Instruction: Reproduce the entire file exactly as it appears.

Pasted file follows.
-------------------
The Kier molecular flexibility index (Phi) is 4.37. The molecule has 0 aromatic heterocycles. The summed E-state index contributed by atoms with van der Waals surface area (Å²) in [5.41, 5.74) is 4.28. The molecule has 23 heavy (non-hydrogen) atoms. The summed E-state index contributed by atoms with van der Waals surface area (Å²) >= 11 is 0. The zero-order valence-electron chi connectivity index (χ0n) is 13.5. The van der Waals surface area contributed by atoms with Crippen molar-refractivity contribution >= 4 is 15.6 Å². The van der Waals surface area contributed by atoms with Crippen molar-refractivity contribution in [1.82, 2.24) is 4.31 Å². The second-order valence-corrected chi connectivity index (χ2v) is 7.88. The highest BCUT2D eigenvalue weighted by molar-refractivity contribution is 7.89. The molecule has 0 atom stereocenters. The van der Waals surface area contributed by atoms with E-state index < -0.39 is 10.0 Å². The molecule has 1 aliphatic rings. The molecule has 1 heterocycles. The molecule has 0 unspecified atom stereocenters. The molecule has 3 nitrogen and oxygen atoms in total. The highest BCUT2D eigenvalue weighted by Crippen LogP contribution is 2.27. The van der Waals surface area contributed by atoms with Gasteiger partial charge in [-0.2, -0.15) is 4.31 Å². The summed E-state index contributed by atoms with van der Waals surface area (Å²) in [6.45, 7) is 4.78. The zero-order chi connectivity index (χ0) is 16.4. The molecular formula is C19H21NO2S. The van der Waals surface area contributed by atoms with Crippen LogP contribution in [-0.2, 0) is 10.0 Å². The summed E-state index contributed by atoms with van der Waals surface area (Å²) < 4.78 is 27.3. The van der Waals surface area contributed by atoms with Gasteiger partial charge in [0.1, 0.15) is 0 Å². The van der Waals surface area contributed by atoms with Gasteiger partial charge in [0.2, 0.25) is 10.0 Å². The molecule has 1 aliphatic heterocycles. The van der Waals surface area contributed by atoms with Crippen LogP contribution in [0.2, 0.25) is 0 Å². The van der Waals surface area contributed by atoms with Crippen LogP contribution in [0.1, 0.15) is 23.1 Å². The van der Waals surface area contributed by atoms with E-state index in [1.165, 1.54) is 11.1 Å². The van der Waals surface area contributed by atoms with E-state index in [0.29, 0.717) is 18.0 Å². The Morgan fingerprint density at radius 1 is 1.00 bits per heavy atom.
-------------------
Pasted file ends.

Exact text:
The Kier molecular flexibility index (Phi) is 4.37. The molecule has 0 aromatic heterocycles. The summed E-state index contributed by atoms with van der Waals surface area (Å²) in [5.41, 5.74) is 4.28. The molecule has 23 heavy (non-hydrogen) atoms. The summed E-state index contributed by atoms with van der Waals surface area (Å²) >= 11 is 0. The zero-order valence-electron chi connectivity index (χ0n) is 13.5. The van der Waals surface area contributed by atoms with Crippen molar-refractivity contribution >= 4 is 15.6 Å². The van der Waals surface area contributed by atoms with Crippen molar-refractivity contribution in [1.82, 2.24) is 4.31 Å². The second-order valence-corrected chi connectivity index (χ2v) is 7.88. The highest BCUT2D eigenvalue weighted by molar-refractivity contribution is 7.89. The molecule has 0 atom stereocenters. The van der Waals surface area contributed by atoms with E-state index < -0.39 is 10.0 Å². The molecule has 1 aliphatic rings. The molecule has 1 heterocycles. The molecule has 0 unspecified atom stereocenters. The molecule has 3 nitrogen and oxygen atoms in total. The highest BCUT2D eigenvalue weighted by Crippen LogP contribution is 2.27. The van der Waals surface area contributed by atoms with Gasteiger partial charge in [-0.2, -0.15) is 4.31 Å². The summed E-state index contributed by atoms with van der Waals surface area (Å²) in [6.45, 7) is 4.78. The zero-order chi connectivity index (χ0) is 16.4. The molecular formula is C19H21NO2S. The van der Waals surface area contributed by atoms with Crippen LogP contribution in [-0.2, 0) is 10.0 Å². The summed E-state index contributed by atoms with van der Waals surface area (Å²) < 4.78 is 27.3. The van der Waals surface area contributed by atoms with Gasteiger partial charge in [0.1, 0.15) is 0 Å². The van der Waals surface area contributed by atoms with Gasteiger partial charge in [0.2, 0.25) is 10.0 Å². The molecule has 1 aliphatic heterocycles. The van der Waals surface area contributed by atoms with Crippen LogP contribution in [0.2, 0.25) is 0 Å². The van der Waals surface area contributed by atoms with Crippen LogP contribution in [0.1, 0.15) is 23.1 Å². The van der Waals surface area contributed by atoms with E-state index in [1.165, 1.54) is 11.1 Å². The van der Waals surface area contributed by atoms with E-state index in [0.29, 0.717) is 18.0 Å². The Morgan fingerprint density at radius 1 is 1.00 bits per heavy atom.